What is Terrorist Financing?
Terrorist financing (TF) provides funds for terrorist activity. It may involve funds raised from legitimate sources, such as personal donations and profits from businesses and charitable organizations. More often, the funds are from proceeds of crime, which have been laundered through the financial system.
What are the techniques used?
Surprisingly, financial transactions associated with terrorist financing tend to be in smaller amounts than is the case with money laundering. When terrorists raise funds from legitimate sources, the detection and tracking of these funds become more difficult.
To move their funds, terrorists use many means, including the formal banking system, informal value-transfer systems, Hawalas, Hundis (both forms of transferring money without actually moving money) and the oldest method of asset-transfer, the physical transportation of cash, gold and other valuables through smuggling routes.
What can financial businesses do to better detect TF?
Simple answer: It isn’t easy to detect TF, especially when fund amounts are varied and low, and come from legitimate sources. Many of the terrorism-related controls firms have in place are inter-mingled with their anti-money laundering (AML) measures, covering, for example, risk assessment, customer due diligence checks, transaction monitoring, escalation of suspicions and liaison with the authorities. The following controls can help firms in their efforts to spot TF, and to better separate their TF and AML activities:
- Specific Transaction Monitoring (TM) System Rules
Firms should analyse and model rules for TF based upon past experience and activities. This could be a few specific rules that are designed for this in mind.
- Knowledge Sharing
Information linked to TF should be shared. Knowledge sharing is a key point being addressed currently by government agencies, such as the United Kingdom Financial Intelligence Unit and the National Crime Agency.
- Policies and Procedures
Firms should take steps to better understand the new risks and importance of TF and refresh their policies and procedures to better deal with TF.
- Update Customer Lists
Constantly updating blacklists within monitoring systems could help detect specific Politically Exposed Persons (PEPs), known individuals and entities for TF.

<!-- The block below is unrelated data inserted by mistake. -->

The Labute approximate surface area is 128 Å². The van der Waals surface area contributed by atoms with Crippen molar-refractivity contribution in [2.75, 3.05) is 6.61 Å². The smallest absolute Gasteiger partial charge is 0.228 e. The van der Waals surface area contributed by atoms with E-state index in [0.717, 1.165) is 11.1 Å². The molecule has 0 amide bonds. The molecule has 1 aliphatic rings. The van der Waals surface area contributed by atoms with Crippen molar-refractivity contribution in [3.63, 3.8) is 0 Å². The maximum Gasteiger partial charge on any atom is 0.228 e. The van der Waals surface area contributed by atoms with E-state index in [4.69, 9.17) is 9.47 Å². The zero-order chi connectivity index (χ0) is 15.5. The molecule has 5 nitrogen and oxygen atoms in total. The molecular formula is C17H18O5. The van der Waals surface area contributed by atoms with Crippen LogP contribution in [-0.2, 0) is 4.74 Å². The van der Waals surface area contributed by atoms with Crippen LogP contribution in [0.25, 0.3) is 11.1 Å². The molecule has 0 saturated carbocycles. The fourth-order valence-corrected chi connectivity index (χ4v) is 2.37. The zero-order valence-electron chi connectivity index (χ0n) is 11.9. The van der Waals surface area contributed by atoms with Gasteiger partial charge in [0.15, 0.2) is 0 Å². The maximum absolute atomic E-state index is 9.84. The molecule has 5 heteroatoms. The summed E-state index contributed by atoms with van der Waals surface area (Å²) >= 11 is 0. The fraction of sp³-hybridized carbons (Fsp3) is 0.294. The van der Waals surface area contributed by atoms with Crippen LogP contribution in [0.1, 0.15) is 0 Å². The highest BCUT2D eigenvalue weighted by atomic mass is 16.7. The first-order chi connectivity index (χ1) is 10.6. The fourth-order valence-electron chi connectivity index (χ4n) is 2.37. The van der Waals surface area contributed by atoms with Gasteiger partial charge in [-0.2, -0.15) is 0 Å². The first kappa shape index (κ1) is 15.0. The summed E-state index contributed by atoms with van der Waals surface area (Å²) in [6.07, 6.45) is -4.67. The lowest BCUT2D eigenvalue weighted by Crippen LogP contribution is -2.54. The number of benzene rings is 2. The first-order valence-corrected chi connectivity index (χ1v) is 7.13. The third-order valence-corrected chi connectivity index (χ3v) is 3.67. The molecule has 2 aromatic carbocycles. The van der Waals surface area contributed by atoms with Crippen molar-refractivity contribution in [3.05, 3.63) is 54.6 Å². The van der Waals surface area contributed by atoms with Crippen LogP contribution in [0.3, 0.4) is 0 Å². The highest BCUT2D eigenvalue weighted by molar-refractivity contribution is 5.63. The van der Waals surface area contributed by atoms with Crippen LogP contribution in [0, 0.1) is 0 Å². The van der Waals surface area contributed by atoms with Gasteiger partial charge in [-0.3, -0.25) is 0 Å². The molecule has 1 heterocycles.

- CTF Training
Businesses should cross train their analysts and investigators so that they are able to detect signs of terrorist financing.
- Cross Border Customer Due Diligence (CDD)
Firms with cross border interests should take into account CDD and risk of TF across different geographies and industry sectors.
What can firms do to create a workable balance between regulation and providing services to their clients?
Firms are becoming more and more cautious regarding which clients they will deal with in an attempt to avoid anything that can be misconstrued as terrorist financing.
Given that the United Kingdom is a leading financial center and a significant “exporter” of NGO (non-governmental organization) aid with remittance finance to high risk geographies, UK banks and their financial services peers are particularly vulnerable, and thus sensitive to these risks. For example, a few summers ago, a large, tier 1 banking institution provoked a storm of protest when it served account closure notices to several high-risk clients (primarily remittance companies). Is de-risking the business to this extent necessary?
Banks and finance firms can take some steps to move towards a more balanced risk-based approach. Specifically, they can:
- Build a robust methodology for identifying and assessing risks
- Translate risk assessments into specific monitoring activities
- Learn to better share information without “tipping off” terrorists. (The UK government is working with the relevant agencies to tackle transparency around sharing this information easily and without fear of “tipping off”)
- Update high risk customer and industry due diligence information on a regular basis
- Use correct and up to date information in investigations
To maintain confidence in their operations, firms are encouraged to use a multi-facet approach to monitor, detect and protect themselves from TF. Using a risk-based approach that includes a clear monitoring methodology and strategy in counter-terrorist financing, firms will position themselves to better balance their regulatory obligations and provide financial services their clients expect.